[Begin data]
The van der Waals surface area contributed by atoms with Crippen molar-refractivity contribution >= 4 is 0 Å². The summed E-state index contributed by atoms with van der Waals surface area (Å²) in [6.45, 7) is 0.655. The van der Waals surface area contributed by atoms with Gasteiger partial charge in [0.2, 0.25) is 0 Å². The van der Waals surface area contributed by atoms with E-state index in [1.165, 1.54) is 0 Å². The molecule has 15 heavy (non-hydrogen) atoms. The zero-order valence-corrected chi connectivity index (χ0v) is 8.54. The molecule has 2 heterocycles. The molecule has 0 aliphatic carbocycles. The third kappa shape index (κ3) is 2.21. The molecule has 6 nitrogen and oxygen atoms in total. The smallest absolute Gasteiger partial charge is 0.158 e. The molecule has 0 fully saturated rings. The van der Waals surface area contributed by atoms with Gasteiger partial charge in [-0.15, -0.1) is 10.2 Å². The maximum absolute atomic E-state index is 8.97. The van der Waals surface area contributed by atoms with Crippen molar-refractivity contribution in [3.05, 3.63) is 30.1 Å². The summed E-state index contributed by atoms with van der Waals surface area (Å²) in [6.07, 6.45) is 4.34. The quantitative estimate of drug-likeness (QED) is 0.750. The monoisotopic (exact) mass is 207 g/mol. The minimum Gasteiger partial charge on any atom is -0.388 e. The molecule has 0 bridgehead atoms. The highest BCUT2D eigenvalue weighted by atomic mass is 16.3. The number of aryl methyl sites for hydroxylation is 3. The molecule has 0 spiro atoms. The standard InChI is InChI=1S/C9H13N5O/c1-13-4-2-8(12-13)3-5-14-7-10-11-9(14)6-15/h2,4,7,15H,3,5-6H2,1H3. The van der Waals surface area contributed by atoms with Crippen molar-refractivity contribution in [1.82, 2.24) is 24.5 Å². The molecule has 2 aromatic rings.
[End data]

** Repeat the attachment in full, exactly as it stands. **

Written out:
The van der Waals surface area contributed by atoms with Crippen molar-refractivity contribution >= 4 is 0 Å². The summed E-state index contributed by atoms with van der Waals surface area (Å²) in [6.45, 7) is 0.655. The van der Waals surface area contributed by atoms with Gasteiger partial charge in [0.2, 0.25) is 0 Å². The van der Waals surface area contributed by atoms with E-state index in [1.165, 1.54) is 0 Å². The molecule has 15 heavy (non-hydrogen) atoms. The zero-order valence-corrected chi connectivity index (χ0v) is 8.54. The molecule has 2 heterocycles. The molecule has 0 aliphatic carbocycles. The third kappa shape index (κ3) is 2.21. The molecule has 6 nitrogen and oxygen atoms in total. The smallest absolute Gasteiger partial charge is 0.158 e. The molecule has 0 fully saturated rings. The van der Waals surface area contributed by atoms with Gasteiger partial charge in [-0.15, -0.1) is 10.2 Å². The maximum absolute atomic E-state index is 8.97. The van der Waals surface area contributed by atoms with Crippen molar-refractivity contribution in [3.05, 3.63) is 30.1 Å². The summed E-state index contributed by atoms with van der Waals surface area (Å²) in [6.07, 6.45) is 4.34. The quantitative estimate of drug-likeness (QED) is 0.750. The monoisotopic (exact) mass is 207 g/mol. The minimum Gasteiger partial charge on any atom is -0.388 e. The molecule has 0 bridgehead atoms. The highest BCUT2D eigenvalue weighted by atomic mass is 16.3. The number of aryl methyl sites for hydroxylation is 3. The molecule has 0 spiro atoms. The standard InChI is InChI=1S/C9H13N5O/c1-13-4-2-8(12-13)3-5-14-7-10-11-9(14)6-15/h2,4,7,15H,3,5-6H2,1H3. The van der Waals surface area contributed by atoms with Crippen molar-refractivity contribution in [1.82, 2.24) is 24.5 Å². The molecule has 2 aromatic rings.